Progress Sustainability Through Local Partnerships

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We often hear that local governments struggle to implement sustainability programs because they lack the capacity and the funding to do so. In a time when every penny really does count, this issue hits home for small—and large—city governments alike.   However, while budget and staffing issues are no doubt a reality for sustainability offices throughout the country, we’ve seen that cities with some of the most effective and creative workarounds to this issue have utilized strong partnerships to help catalyze, promote, implement and maintain sustainability projects.  “Where there’s a will there’s a way”—and partnerships might just be a key to finding the way.

Partnerships are an untapped (or under-tapped) asset in most communities. Those communities who have really utilized their local partners—whether it be local businesses, faith-based organizations, non-profit organizations, or schools—have found that the reward is two–fold. First, these groups are likely comprised of the very stakeholders that a city’s sustainability initiatives are trying to engage.  Second, such groups often have a longstanding history and connection with the place and with the community. Therefore, they provide invaluable access to harder populations to reach, as well as an on-the-ground outreach capacity that is critical to moving any sustainability initiative forward.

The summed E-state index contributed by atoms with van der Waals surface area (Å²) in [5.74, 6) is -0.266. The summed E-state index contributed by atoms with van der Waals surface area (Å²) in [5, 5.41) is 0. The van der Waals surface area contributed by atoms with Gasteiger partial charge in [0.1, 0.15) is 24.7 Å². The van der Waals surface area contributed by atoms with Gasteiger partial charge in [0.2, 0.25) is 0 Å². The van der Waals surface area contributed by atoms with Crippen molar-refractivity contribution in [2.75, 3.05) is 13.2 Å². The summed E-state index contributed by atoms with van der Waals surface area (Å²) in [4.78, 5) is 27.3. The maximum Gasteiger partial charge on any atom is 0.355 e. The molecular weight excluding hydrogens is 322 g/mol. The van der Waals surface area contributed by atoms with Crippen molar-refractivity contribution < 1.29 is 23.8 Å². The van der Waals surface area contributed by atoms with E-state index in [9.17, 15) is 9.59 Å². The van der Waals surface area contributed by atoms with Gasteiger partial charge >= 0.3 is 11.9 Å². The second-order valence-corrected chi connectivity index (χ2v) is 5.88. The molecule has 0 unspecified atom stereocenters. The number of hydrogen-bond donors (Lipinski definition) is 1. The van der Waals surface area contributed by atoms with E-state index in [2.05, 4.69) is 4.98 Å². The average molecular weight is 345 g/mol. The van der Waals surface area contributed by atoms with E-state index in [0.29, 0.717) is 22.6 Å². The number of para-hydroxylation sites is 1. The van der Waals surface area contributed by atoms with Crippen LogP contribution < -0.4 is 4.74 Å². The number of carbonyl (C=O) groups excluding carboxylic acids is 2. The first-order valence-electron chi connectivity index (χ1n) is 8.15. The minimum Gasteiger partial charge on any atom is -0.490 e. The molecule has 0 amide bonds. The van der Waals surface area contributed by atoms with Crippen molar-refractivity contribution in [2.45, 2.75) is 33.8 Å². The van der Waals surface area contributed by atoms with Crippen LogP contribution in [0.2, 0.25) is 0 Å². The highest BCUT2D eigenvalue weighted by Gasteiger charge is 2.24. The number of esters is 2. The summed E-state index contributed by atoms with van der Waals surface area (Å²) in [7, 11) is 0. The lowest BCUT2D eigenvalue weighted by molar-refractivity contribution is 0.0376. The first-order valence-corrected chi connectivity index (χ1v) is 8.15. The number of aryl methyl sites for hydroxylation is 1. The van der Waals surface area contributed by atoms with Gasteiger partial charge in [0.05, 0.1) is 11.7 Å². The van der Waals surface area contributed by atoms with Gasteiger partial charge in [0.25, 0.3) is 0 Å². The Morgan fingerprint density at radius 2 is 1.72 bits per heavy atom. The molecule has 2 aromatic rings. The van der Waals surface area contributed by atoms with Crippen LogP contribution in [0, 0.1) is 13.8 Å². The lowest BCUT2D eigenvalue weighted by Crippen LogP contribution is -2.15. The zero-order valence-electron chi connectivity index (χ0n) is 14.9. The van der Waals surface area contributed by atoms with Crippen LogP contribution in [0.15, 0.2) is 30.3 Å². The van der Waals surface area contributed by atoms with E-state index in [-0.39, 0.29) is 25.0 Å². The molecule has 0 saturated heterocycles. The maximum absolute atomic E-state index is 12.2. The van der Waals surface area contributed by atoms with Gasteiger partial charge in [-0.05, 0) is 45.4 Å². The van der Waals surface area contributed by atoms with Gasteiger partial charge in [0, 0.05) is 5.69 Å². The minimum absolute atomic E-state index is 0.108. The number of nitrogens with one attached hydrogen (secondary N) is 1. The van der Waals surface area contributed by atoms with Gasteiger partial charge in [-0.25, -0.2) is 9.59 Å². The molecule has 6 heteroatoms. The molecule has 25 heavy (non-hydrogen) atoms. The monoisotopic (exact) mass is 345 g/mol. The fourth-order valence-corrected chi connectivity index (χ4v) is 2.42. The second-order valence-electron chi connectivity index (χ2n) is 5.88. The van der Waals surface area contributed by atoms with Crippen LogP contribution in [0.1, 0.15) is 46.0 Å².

Whether the city’s goal is to plant 1,000 trees in the next year or increase physical activity in youth, sustainability programs do not run and maintain themselves.  Partners can provide the local knowledge that is critical to sustainability initiatives; the capacity to implement sustainability programs; and the leverage that is necessary to get the larger community on board.

The 2012 Congress of Cities Conference highlighted a myriad of partners that various cities are engaging to advance their sustainability work:

  • The City of Lawrence, Massachusetts has worked with the nonprofit Groundwork USA, for over ten years on issues such as urban greening and brownfield redevelopment (Dr. Nina Scarito Park is an award-winning example of such collaboration).
  • Through the Austin Green Business Leaders Program, the City of Austin, Texas is working with local businesses to green their operations.
  • The City of Cleveland, Ohio is engaging local arts and nonprofit organizations to make the Gordon Square Arts District into a thriving economic and cultural engine for the city.
  • In Boston, Massachusetts, the city created the Boston Mayor’s Youth Council to work with youth and actively engage them in addressing youth issues around the city through advocacy and outreach.
  • In Savannah, Georgia, the Healthy Savannah Initiative is bringing together families, schools, businesses, and faith-based organizations with the goal of making Savannah a healthier place to live.

These examples demonstrate that there really is no pattern with how to choose partners and when to engage them within the sustainability process.  However, in every one of these partnerships, the speakers emphasized the extensive dialogue and relationship-building that has to take place early on in order to ensure that the goals of the partner are parallel to the city’s sustainability goals—in other words that the relationship is mutually beneficial and productive.

So, while there is no magic process or formula for engaging partners, a commitment to open communication and a spirit of collaboration is the first step.

I’ll leave you with three takeaways that hopefully inspire you to re-examine your community’s assets and determine who might be your city’s next sustainability partner:

            Partners come in all different forms.
            Partners come from the unlikeliest of places.
            Partners are a local government’s extension into a community.